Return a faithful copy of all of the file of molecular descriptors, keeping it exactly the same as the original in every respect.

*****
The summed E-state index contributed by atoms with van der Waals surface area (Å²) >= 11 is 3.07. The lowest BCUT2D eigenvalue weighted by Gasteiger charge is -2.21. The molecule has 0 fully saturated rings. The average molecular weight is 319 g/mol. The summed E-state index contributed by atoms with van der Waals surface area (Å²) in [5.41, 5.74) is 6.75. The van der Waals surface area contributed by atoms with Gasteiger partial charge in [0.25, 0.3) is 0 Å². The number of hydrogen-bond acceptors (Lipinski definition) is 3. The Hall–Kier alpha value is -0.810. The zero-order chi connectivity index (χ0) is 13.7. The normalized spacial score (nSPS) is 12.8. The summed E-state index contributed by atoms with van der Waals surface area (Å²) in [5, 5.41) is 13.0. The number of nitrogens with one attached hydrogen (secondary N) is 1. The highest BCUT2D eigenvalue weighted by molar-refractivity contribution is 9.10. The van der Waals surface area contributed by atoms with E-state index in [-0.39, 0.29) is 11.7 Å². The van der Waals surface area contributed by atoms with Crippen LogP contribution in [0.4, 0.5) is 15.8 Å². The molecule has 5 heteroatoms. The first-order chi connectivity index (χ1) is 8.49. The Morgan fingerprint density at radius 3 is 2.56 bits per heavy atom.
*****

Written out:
The summed E-state index contributed by atoms with van der Waals surface area (Å²) >= 11 is 3.07. The lowest BCUT2D eigenvalue weighted by Gasteiger charge is -2.21. The molecule has 0 fully saturated rings. The average molecular weight is 319 g/mol. The summed E-state index contributed by atoms with van der Waals surface area (Å²) in [5.41, 5.74) is 6.75. The van der Waals surface area contributed by atoms with Gasteiger partial charge in [0.25, 0.3) is 0 Å². The number of hydrogen-bond acceptors (Lipinski definition) is 3. The Hall–Kier alpha value is -0.810. The zero-order chi connectivity index (χ0) is 13.7. The normalized spacial score (nSPS) is 12.8. The summed E-state index contributed by atoms with van der Waals surface area (Å²) in [5, 5.41) is 13.0. The number of nitrogens with one attached hydrogen (secondary N) is 1. The highest BCUT2D eigenvalue weighted by molar-refractivity contribution is 9.10. The van der Waals surface area contributed by atoms with E-state index in [-0.39, 0.29) is 11.7 Å². The van der Waals surface area contributed by atoms with Crippen LogP contribution in [0.4, 0.5) is 15.8 Å². The molecule has 5 heteroatoms. The first-order chi connectivity index (χ1) is 8.49. The Morgan fingerprint density at radius 3 is 2.56 bits per heavy atom.